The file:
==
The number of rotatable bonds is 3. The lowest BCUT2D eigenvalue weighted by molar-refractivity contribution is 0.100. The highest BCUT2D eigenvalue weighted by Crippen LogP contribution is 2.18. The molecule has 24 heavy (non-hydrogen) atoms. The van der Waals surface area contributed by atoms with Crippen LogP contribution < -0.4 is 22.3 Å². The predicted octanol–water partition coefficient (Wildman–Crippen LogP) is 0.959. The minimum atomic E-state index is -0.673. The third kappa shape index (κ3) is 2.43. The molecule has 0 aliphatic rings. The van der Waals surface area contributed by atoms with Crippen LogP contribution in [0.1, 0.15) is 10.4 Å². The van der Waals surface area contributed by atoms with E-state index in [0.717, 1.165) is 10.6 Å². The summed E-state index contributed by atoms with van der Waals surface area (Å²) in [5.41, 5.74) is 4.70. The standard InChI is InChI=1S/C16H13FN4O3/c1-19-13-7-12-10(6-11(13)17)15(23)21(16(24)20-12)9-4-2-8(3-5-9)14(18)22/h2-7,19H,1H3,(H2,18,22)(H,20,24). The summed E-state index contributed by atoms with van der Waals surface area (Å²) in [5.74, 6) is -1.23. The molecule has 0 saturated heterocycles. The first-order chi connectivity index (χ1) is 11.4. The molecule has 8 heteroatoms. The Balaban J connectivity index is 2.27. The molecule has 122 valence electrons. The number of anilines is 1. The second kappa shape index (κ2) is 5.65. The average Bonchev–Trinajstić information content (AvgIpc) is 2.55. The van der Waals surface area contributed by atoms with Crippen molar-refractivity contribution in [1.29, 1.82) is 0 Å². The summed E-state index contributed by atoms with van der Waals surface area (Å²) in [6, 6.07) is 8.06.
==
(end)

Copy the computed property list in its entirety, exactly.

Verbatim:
The number of rotatable bonds is 3. The lowest BCUT2D eigenvalue weighted by molar-refractivity contribution is 0.100. The highest BCUT2D eigenvalue weighted by Crippen LogP contribution is 2.18. The molecule has 24 heavy (non-hydrogen) atoms. The van der Waals surface area contributed by atoms with Crippen LogP contribution < -0.4 is 22.3 Å². The predicted octanol–water partition coefficient (Wildman–Crippen LogP) is 0.959. The minimum atomic E-state index is -0.673. The third kappa shape index (κ3) is 2.43. The molecule has 0 aliphatic rings. The van der Waals surface area contributed by atoms with Crippen LogP contribution in [0.1, 0.15) is 10.4 Å². The van der Waals surface area contributed by atoms with E-state index in [0.717, 1.165) is 10.6 Å². The summed E-state index contributed by atoms with van der Waals surface area (Å²) in [5.41, 5.74) is 4.70. The standard InChI is InChI=1S/C16H13FN4O3/c1-19-13-7-12-10(6-11(13)17)15(23)21(16(24)20-12)9-4-2-8(3-5-9)14(18)22/h2-7,19H,1H3,(H2,18,22)(H,20,24). The summed E-state index contributed by atoms with van der Waals surface area (Å²) in [5.74, 6) is -1.23. The molecule has 0 saturated heterocycles. The first-order chi connectivity index (χ1) is 11.4. The molecule has 8 heteroatoms. The Balaban J connectivity index is 2.27. The molecule has 122 valence electrons. The number of anilines is 1. The second kappa shape index (κ2) is 5.65. The average Bonchev–Trinajstić information content (AvgIpc) is 2.55. The van der Waals surface area contributed by atoms with Crippen molar-refractivity contribution in [1.29, 1.82) is 0 Å². The summed E-state index contributed by atoms with van der Waals surface area (Å²) in [6, 6.07) is 8.06.